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Album Review: Alice Underground — The Cambria Sessions

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During the song “Hollywood Hills,” Alice Underground’s sings, “This is the dream/My name is on the Marquee.” Taken from The Cambria Sessions, it’s an upbeat track, complete with thumping, big band-worthy drumming. However, there’s a touch of melancholy running through it as well. When they sing, “Never die/Never get old,” you’re aware this is a pipe dream, not any realistic vision. The Hollywood of 2016 is just as shallow and heartbreaking as it was back during the jazz age referenced by much of Alice Underground’s music.

 

Although Alice Underground ‘sounds’ like music that hasn’t been ‘new’ for decades, the members of this Los Angeles outfit are quite contemporary. Group members have rubbed shoulders professionally with the guys in A Perfect Circle and Eagles of Death Metal, for example. And while they point to a few obvious influences, such as Ella Fitzgerald and Billie Holiday, they also look up to such upstarts as David Bowie and Trent Reznor.

 

This album mixes together L.A.-centric originals with appropriate covers, like “Fly Me to The Moon” and “Dream A Little Dream.” The act features two fine vocalists, Tash Cox and Sasha Travis, and are surrounded by expert musicians that can switch from rollicking swing music of “Superman,” to the slower, more meditative “LA Is Burning,” a song featuring violin, which gives it a gypsy-in-the-big-modern-city feel. This latter track also sports a soulful saxophone solo.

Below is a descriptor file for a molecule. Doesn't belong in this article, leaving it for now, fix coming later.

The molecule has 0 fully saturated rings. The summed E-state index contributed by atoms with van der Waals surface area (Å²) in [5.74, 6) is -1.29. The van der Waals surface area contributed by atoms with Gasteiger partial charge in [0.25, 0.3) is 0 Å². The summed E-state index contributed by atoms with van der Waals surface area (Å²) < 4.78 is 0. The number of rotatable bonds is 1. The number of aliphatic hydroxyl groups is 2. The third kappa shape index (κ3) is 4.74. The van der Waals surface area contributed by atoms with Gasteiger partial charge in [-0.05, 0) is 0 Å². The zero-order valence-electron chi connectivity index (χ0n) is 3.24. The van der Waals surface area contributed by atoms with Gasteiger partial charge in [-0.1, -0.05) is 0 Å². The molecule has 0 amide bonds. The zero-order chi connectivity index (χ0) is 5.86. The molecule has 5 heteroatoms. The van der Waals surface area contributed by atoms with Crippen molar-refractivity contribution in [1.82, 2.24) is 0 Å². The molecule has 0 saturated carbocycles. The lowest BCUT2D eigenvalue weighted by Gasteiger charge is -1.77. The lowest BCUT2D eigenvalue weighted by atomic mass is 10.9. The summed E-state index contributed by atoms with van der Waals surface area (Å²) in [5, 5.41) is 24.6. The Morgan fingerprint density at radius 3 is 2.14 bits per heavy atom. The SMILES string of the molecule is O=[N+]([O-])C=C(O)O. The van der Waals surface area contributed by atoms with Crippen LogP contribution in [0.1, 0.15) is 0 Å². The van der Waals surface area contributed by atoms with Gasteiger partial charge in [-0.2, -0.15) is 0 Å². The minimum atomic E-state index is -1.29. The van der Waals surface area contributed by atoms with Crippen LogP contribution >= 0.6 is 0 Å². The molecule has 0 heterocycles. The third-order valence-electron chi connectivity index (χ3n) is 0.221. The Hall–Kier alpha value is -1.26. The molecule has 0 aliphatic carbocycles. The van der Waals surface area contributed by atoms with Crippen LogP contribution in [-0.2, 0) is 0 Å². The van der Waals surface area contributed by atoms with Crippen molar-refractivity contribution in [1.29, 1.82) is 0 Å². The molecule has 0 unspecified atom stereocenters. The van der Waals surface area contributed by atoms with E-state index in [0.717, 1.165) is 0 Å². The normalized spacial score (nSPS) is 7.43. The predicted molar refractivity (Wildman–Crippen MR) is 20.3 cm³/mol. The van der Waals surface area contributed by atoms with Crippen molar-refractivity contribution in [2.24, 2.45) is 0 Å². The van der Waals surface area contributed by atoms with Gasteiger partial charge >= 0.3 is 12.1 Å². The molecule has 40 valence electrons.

Many artists attempt to break the mold by trying something entirely new, which is how genres like punk rock were born. However, it’s an equally valid pursuit to reach back to the past and put a modern spin on styles that were impacting at their genesis. Alice Underground succeeds by taking sonic elements — likely strange and exotic to the modern listener — and infuses these sounds with a modern, adventurous spirit. They also remind us that there existed oddball, wildly creative characters flying just under the radar in distant past eras, just as these special sorts roam our back allies today.

 

This is music that requires active listening. If you listen to it and only hear its stylistic throwback elements, you’re missing a big chunk of its appeal. But if you train your ears on how these songs tell many times dark modernist stories in seemingly innocent musical packages, you’ll be well on your way to ‘getting it.’

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